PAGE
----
This week’s Watercooler Musical Interlude is Irish tenor Frank Patterson singing “Danny Boy” with a Tommy gun accompaniment by Albert Finney. According to David Morgan’s interview with Miller’s Crossing composer Carter Burwell in his book Knowing The Score: Film Composers Talk About the Art, Craft, Blood, Sweat, and Tears of Writing for Cinema, the Coens originally only intended to use “Danny Boy” as a temp track for editing with the assumption they’d find a less familiar song to slip in later. Later came and nothing seemed to work as well so they brought in Patterson whose original recording they’d used for the edit and he agreed to record a new version just for the film. Patterson watched the already edited scene with Joel and Ethan giving him visual cues of what to hit when. He then recorded the song back by the orchestra while the scene played out. He apparently nailed it in just two takes. It’s hard to imagine any other song in its place.

Carter Burwell’s own work in the film too deserves a special shout out. It’s so full and lush, it compliments the rich visuals while giving an emotional counterpoint to the hard edged characters and violence. Miller’s Crossing is one of many Coen examples where words, pictures and sound all come together perfectly.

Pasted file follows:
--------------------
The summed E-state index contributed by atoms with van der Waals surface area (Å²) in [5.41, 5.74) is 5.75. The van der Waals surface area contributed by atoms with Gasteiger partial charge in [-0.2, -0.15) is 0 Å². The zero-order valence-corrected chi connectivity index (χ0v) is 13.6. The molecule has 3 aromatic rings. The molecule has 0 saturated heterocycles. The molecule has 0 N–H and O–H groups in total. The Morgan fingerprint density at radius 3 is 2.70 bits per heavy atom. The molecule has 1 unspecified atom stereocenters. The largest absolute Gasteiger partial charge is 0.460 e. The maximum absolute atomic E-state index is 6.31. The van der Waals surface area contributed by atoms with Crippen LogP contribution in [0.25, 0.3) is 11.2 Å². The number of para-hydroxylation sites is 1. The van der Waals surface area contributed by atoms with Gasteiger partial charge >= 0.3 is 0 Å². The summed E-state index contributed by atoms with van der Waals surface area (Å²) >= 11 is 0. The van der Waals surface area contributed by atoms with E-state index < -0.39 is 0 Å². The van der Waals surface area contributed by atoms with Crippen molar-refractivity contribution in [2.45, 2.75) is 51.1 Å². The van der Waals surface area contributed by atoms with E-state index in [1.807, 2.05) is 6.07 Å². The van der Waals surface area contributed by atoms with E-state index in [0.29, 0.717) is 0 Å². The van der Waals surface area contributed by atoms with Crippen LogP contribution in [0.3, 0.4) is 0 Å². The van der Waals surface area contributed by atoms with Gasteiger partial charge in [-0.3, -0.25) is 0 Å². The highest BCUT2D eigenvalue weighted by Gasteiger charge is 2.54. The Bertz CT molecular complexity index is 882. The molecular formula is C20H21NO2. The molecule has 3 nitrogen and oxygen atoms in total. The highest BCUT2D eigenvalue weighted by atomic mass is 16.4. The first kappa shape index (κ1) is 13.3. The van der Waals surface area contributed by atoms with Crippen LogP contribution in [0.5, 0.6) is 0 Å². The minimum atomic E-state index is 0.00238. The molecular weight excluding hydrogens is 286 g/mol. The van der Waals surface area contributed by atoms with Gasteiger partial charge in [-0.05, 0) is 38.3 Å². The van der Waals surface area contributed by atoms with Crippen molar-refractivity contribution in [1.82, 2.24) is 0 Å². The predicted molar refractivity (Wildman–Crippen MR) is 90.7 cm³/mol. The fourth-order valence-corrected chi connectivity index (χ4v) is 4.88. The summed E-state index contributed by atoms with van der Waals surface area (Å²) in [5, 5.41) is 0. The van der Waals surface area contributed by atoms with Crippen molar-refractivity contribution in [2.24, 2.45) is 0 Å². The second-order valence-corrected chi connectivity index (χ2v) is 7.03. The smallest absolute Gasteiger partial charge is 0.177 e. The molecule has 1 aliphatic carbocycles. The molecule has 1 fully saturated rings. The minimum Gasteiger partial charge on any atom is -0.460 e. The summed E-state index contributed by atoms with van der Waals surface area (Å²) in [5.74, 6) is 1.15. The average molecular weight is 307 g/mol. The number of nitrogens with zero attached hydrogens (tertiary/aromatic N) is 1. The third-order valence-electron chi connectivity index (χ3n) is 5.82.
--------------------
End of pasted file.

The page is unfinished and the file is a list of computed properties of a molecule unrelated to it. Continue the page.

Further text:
That’s all from me this week. The rest as always is up to you. Let me know what you’ve been up to at the movies since last Sunday.


21 Responses to “O Watercooler Boy”

  1. Lucille and I (and the kids for some) were again busy on the movie front. We saw:

    Habemus Papam **** (Tuesday night) IFC Film Center

    Keyhole * 1/2 (Tuesday night) IFC Film Center

    The Cabin in the Woods **** (Friday afternoon) Secaucus multiplex

    Monsieur Lazhar **** 1/2 (Friday night) Angelika Film Center

    The Three Stooges *** 1/2 (Saturday night) Chelsea Cinemas

    Footnote **** 1/2 (Friday night) Angelika Film Center

    One of the best weeks of the year rating wise, was dominated by a trio of foreign language entries, two of which were nominated for the Best Foreign language Oscar for 2011. Guy Maddin’s surrealistic Gothic horror KEYHOLE was the only downer, an experimental work was both torturous to sit through and a lesson of how to alienate an audience with disorienting images and distancing visuals. Maddin is an acquired taste for sure, but this film won’t be bringing him acclaim among the beginners.

    CABIN IN THE WOODS starts off plainly, but after the first half hour or so morphs into one of the most imaginative horror films of recent years. I plan to say more about the film soon enough. The French-Canadian MONSIEUR LAZHAR is that rarest of ‘inspirational teacher’ movies, one that earns it’s emotional resonance by way of acute observation and restraint. A refuge with a troubled political past in Algeria arrives in Montreal at a time of tragedy and through trial and tribulation makes a difference with a class enduring the death of their previous instructor. FOOTNOTE examines the results of a mistaken announcement for an annual award on an Israeli family, and of the betrayal that rewards familial loyalty. It’s an a riceting drama that builds in emotional intensity, an unusual film that works quite impressively. HABEMUS PAPEM is a wry film about a pope who is chosen by the conclave of cardinals only to question his own viability. The ending is brilliantly posed, and throughout there are some nice satirical touches about the church and the clergy, though some sequences are rather silly. But in large measure it’s very well done.